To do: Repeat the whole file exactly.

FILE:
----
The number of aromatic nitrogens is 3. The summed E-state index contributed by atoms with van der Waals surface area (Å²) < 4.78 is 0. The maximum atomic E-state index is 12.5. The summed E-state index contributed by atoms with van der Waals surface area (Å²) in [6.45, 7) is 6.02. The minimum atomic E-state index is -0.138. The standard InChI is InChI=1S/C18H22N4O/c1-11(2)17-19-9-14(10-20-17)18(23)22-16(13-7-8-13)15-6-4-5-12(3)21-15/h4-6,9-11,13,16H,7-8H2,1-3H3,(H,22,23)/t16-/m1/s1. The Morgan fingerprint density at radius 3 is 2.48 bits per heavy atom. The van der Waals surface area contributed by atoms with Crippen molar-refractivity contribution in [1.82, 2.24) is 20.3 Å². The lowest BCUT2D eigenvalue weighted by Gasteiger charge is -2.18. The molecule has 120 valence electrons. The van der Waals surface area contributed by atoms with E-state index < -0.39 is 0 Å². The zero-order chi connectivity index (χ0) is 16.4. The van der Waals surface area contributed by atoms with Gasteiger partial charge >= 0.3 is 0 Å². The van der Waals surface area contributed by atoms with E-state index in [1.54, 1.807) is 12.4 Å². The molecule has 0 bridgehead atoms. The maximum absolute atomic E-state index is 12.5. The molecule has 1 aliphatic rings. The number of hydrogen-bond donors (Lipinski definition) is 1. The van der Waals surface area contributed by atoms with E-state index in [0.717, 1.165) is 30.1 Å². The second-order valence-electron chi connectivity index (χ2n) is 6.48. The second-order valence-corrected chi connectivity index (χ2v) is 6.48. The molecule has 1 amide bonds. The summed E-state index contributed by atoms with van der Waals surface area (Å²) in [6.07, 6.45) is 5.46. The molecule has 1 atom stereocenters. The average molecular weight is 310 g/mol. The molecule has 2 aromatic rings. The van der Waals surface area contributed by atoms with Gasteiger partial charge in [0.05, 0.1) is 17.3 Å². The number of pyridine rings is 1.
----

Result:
The number of aromatic nitrogens is 3. The summed E-state index contributed by atoms with van der Waals surface area (Å²) < 4.78 is 0. The maximum atomic E-state index is 12.5. The summed E-state index contributed by atoms with van der Waals surface area (Å²) in [6.45, 7) is 6.02. The minimum atomic E-state index is -0.138. The standard InChI is InChI=1S/C18H22N4O/c1-11(2)17-19-9-14(10-20-17)18(23)22-16(13-7-8-13)15-6-4-5-12(3)21-15/h4-6,9-11,13,16H,7-8H2,1-3H3,(H,22,23)/t16-/m1/s1. The Morgan fingerprint density at radius 3 is 2.48 bits per heavy atom. The van der Waals surface area contributed by atoms with Crippen molar-refractivity contribution in [1.82, 2.24) is 20.3 Å². The lowest BCUT2D eigenvalue weighted by Gasteiger charge is -2.18. The molecule has 120 valence electrons. The van der Waals surface area contributed by atoms with E-state index < -0.39 is 0 Å². The zero-order chi connectivity index (χ0) is 16.4. The van der Waals surface area contributed by atoms with Gasteiger partial charge >= 0.3 is 0 Å². The van der Waals surface area contributed by atoms with E-state index in [1.54, 1.807) is 12.4 Å². The molecule has 0 bridgehead atoms. The maximum absolute atomic E-state index is 12.5. The molecule has 1 aliphatic rings. The number of hydrogen-bond donors (Lipinski definition) is 1. The van der Waals surface area contributed by atoms with E-state index in [0.717, 1.165) is 30.1 Å². The second-order valence-electron chi connectivity index (χ2n) is 6.48. The second-order valence-corrected chi connectivity index (χ2v) is 6.48. The molecule has 1 amide bonds. The summed E-state index contributed by atoms with van der Waals surface area (Å²) in [6.07, 6.45) is 5.46. The molecule has 1 atom stereocenters. The average molecular weight is 310 g/mol. The molecule has 2 aromatic rings. The van der Waals surface area contributed by atoms with Gasteiger partial charge in [0.05, 0.1) is 17.3 Å². The number of pyridine rings is 1.